Jannie du Plessis’ cerebral capacity has been well tested by the University of Bloemfontein’s medical department that certified him as a doctor, and Du Plessis has often spoken of his love of expanding his mind through reading, once confessing that he was working through the list of the Top 100 books of all time, although admitting that Tolstoy’s War and Peace looked better equipped to be a door jamb than bed-time reading.
Yet on Friday, the way he expanded on the relevance of winning and losing rugby matches in the context of how the world inexorably marches on suggests he already has a grasp of that eternal tomb.
“As a young man, I used to play rugby matches to win to give joy to my father, (who for some time has been terminally ill) but as pleasing as that can be, as you grow older you understand that life goes on, and that the game is bigger than me and anybody else, and that it is about contributing whatever you can to the goodwill of a nation,” the tighthead prop said.
Du Plessis has been in Durban over the last week working on rehabilitating a knee injury, with similarly injured senior Boks in Jean de Villiers, Francois Louw and JP Pietersen, while the majority of the squad was in Buenos Aires on a mission of redemption after the heart-sinking loss to Argentina.
The 32-year-old has had much time to reflect, and those who know him well will understand that he is not shooting the bull when he says that the recent adversity in the Springbok camp could not have been a better tonic heading into the World Cup.
“I have new respect for a coach,” Du Plessis says. “On the field you go through emotions but you are also caught up in the heat of the moment, but the range of emotions a coach goes through in a box in the stand, utterly powerless, is something different.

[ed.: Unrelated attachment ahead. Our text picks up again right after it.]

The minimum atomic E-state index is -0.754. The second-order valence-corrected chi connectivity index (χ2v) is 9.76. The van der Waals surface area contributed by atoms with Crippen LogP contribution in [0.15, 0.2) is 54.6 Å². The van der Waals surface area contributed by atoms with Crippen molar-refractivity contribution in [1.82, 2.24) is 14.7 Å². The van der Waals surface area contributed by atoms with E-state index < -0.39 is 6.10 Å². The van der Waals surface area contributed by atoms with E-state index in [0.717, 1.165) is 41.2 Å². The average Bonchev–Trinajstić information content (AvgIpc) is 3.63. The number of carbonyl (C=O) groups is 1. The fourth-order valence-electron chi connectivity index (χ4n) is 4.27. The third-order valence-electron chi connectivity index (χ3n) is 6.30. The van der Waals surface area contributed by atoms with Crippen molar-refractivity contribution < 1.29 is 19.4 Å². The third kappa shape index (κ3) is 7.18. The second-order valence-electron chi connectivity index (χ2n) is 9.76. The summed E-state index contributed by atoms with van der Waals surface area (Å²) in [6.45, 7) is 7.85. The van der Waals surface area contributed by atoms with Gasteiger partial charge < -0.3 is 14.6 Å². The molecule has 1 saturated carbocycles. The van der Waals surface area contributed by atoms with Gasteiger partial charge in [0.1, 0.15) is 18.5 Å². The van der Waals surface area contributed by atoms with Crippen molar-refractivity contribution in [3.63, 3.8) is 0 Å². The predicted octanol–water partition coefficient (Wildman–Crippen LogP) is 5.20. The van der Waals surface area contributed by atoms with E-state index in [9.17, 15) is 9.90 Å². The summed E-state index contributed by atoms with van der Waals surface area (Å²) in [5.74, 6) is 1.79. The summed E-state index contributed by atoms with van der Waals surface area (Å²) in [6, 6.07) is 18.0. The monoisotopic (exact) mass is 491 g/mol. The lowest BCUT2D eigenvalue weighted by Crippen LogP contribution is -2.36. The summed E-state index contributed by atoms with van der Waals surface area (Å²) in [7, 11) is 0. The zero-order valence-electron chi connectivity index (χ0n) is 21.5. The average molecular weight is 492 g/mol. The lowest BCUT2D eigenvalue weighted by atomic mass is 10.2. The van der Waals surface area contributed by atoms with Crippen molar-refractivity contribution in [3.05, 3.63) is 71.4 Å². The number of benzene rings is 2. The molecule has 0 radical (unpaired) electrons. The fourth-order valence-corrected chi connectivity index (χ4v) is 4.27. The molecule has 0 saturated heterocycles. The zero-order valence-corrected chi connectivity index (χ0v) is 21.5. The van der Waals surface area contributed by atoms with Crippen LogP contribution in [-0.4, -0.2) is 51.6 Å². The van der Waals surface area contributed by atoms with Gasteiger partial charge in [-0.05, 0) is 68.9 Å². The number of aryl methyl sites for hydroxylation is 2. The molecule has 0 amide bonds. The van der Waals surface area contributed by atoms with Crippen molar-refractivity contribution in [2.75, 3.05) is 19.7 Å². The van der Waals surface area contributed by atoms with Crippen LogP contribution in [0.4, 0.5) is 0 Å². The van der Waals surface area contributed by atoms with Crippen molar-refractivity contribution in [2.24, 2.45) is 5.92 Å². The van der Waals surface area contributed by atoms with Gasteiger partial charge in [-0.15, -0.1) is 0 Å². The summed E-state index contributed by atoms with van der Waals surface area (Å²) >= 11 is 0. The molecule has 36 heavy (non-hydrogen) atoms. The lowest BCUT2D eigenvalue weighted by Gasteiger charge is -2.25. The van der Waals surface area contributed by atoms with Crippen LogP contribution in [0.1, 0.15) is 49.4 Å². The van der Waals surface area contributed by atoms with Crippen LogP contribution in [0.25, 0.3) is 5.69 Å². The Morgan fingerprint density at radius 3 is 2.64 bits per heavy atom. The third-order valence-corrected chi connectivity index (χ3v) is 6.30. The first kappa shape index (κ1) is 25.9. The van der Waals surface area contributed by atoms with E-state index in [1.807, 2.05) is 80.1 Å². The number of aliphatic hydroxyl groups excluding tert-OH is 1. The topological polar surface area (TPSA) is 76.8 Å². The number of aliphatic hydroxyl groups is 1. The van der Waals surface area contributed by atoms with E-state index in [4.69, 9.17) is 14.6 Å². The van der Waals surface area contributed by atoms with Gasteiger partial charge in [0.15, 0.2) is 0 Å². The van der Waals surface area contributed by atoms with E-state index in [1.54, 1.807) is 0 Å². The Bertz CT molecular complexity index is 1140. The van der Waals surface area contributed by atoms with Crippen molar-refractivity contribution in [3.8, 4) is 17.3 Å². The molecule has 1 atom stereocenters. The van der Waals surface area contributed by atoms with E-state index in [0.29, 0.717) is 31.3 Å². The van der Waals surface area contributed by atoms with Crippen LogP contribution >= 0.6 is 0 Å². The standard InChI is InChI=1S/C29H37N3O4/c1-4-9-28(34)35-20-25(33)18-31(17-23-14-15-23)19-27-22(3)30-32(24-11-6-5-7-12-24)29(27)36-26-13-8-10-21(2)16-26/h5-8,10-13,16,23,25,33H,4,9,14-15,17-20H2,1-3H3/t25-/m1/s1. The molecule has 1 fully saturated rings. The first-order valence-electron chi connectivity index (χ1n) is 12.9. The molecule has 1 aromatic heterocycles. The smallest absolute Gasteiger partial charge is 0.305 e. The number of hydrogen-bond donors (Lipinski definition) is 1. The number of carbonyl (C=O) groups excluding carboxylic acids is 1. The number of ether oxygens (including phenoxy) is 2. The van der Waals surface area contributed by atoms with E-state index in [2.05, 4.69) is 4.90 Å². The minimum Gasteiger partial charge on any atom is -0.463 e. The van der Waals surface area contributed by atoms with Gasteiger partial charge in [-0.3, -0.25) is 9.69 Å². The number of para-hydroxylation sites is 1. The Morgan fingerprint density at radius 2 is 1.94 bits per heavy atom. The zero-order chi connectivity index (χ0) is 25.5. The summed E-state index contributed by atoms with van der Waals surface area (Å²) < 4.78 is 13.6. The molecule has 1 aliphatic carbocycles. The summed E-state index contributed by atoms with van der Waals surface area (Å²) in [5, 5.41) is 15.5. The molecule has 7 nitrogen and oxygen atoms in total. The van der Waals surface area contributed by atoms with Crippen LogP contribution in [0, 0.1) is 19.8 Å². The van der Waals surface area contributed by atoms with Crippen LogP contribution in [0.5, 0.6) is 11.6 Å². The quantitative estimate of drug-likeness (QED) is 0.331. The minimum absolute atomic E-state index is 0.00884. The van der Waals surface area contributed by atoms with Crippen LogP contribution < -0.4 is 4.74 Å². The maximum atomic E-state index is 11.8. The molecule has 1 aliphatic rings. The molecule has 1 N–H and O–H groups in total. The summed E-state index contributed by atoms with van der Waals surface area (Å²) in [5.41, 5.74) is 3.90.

“I have had moments at home, waking in the night and shouting the odds as to why we lost, and waking up my wife and daughters,” he said. “I feel bad enough about that. What does the coach go through?”
Well the coach could be forgiven for knocking on the doctor’s door in the early hours, asking for a sedative, but after breakfast the next morning, all he can do is share the reality of the situation with the players, reminding them of the public expectation but at the same time exuding calm and confidence.
“Look, the desire to win and galvanise individual desire into a team objective can only come from players who realise that their personal worries (and egos) are subservient to a much greater need.”
Du Plessis says that point was reached after the humiliating loss to the Pumas in Durban.
“Every person in that squad knew that we had hopelessly failed the standards we set ourselves,” Du Plessis said.
“The guys went to a country where it is much harder to win than people realise and ground out a win with their hearts on their sleeves.”
But how much relevance is there in that win in an international season that has seen the Boks lose three Rugby Championship matches in a row?
“The question quite obviously is, ‘can we win the World Cup from here’? Du Plessis said. “In sport, you only build character in tough times; when you are winning that can happen to a degree if you have to pull the win out of the fire, but character is an unseen belief in a squad that you can handle a situation of pressure on the field.
“And I can promise you the pressure we were under after the Durban Test was immense. Especially for the older guys and the coaching staff,” Du Plessis said. “Few understand the expectation of the Springboks and the repercussions of not fulfilling those expectations.”
“I relate to a movie called The Replacements, where Keanu Reeves is a quarterback and when his team are struggling, he says: “You keep getting asked why you are losing, and the fact is that you are training and trying harder than ever, but it feels like you are in quick sand - the harder you try the deeper you sink.”
Du Plessis says the win in Argentina has elevated the players out of the quick sand. He says they drew inspiration from the times when they could see it in the eyes of the All Blacks and the Wallabies that they were in trouble.
“How important is the World Cup for us? I have played rugby long enough to know that you cannot play for others outside of your squad. For many of us, this is a life’s work that is on the line. It is not life or death, but as a rugby player, it is your life’s work.”
Original source: ‘This is our life’s work’